Synthetic cannabinoids, synthetic cathinones, marijuana, cocaine, opioids, amphetamine-type stimulants (ATS), cannabis, and non-prescribed psychoactive medications are illicit drugs, which are becoming increasingly prevalent and abused in Hawaii. Abuse of illicit drugs is associated with the following basic symptoms: abusers’ failure to perform their duties and obligations, their continued drug intake despite persistent problems caused to themselves and their surroundings, loss of control over drug consumption, legal problems, mood-altering behaviors and decreased health conditions (Stolerman, 2010). Drug abusers frequently experience psychoses, agitation, losses of memory, concentration, and motor control as well as difficulties in decision-making, learning, and cognition due to the toxic properties of drugs.
Although factors contributing to drug use have been researched over many decades, official statistics related to drug dependence testify to its dramatic prevalence globally. The specificity of drug use in Hawaii is stipulated by the demographic, economic, cultural, and social characteristics of the state. Seeds of Hawaiian Baby Woodrose, Argyreia nervosa have been used by Native Hawaiians in religious ceremonies for many centuries due to their hallucinogenic effect. Today, these seeds are distributed via the Internet and can be easily obtained. A number of illicit drugs used by the Hawaiians appear to originate from foreign sources. Despite existing legal restrictions and customs control, numerous illicit drugs are shipped to Hawaii by aircraft passengers and through the U.S. Postal Service and/or parcel services (“Hawaii Health Insurance”, 2010).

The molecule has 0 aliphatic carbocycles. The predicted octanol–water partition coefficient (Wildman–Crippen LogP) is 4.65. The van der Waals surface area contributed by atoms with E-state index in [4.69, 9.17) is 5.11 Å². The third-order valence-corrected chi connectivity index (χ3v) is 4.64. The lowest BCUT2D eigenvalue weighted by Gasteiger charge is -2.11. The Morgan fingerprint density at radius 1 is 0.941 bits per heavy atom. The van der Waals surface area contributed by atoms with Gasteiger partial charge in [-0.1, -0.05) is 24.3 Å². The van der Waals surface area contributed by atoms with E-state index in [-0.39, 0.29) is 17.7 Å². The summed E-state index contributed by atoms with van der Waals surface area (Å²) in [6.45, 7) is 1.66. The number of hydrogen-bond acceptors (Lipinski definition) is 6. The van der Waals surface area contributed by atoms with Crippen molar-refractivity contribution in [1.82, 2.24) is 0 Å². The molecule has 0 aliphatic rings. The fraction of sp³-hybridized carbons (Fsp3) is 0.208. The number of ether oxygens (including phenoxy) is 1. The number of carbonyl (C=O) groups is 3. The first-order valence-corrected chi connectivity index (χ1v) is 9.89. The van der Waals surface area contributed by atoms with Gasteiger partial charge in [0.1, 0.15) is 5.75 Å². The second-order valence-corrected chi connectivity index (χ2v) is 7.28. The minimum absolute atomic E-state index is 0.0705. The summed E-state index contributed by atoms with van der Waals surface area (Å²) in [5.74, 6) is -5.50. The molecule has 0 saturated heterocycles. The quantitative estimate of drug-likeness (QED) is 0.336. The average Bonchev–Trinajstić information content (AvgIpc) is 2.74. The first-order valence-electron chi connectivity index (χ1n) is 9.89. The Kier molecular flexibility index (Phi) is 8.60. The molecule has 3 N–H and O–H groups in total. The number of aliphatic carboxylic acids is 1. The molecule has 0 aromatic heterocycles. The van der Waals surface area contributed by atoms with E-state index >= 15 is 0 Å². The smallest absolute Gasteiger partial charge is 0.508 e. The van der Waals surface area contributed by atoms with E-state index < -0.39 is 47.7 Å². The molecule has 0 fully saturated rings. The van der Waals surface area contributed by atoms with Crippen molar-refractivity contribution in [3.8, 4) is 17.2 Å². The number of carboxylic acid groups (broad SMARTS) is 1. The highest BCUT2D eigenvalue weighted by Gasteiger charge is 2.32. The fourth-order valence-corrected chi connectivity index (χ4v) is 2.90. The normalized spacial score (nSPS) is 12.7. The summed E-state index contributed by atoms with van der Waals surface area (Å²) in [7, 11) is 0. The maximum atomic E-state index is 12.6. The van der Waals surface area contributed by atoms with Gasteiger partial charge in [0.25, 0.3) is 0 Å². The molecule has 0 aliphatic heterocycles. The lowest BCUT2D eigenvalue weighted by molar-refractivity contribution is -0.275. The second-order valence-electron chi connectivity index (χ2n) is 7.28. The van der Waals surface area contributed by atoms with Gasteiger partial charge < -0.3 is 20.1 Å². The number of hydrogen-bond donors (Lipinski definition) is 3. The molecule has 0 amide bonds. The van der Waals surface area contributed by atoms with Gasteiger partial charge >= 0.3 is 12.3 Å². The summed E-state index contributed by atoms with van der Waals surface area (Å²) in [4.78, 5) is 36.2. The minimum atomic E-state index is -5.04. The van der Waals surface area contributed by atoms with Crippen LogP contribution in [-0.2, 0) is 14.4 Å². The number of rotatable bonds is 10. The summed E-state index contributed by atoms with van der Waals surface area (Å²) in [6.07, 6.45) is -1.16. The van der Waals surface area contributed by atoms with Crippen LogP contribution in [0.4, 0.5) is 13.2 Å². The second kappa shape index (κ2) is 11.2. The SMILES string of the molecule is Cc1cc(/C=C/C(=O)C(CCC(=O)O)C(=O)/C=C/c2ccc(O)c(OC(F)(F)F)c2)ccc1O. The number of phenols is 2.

According to the survey conducted on the use of toxic substances by students in Hawaii (Goebert et al. 2009), “community disorganization, local laws and policies related to adolescent substance use, and adolescents’ perceptions about the ease of obtaining drugs have been shown to be associated with adolescent drug use” (p. 295). A person’s consumption of toxic substances can progress from casual use to regular or frequent use inducing psychological, emotional, and physiological dependence. While patterns of drug intake may differ across the human lifespan, adolescents who begin using toxic substances prior to the age of 14 are more likely to develop drug dependence later. Today research studies and published scientific materials are focused on such pernicious consequences of drug use as worsened intellectual, mental and psychological abilities of young people, their high-risk sexual behavior, violence, academic problems, social issues, and drug-related injuries. Therefore, drug use of Hawaiian adolescents is a crucial problem of the community (Goebert et. al, 2009; Lai et. al, 2009; Okamoto et. al, 2009; Edwards et. al, 2010).
While a Hawaiian teenagers’ dependence on drugs can result from several interrelated factors, such as genetic predisposition (heritable risk factors), environmental impacts (family-related characteristics, peer influences, child maltreatment, and drug availability), and combination of these factors, family and community risks are the most significant factors contributing to drug use of rural Hawaiian youth (Lai et. al, 2009; Okamoto et. al, 2009).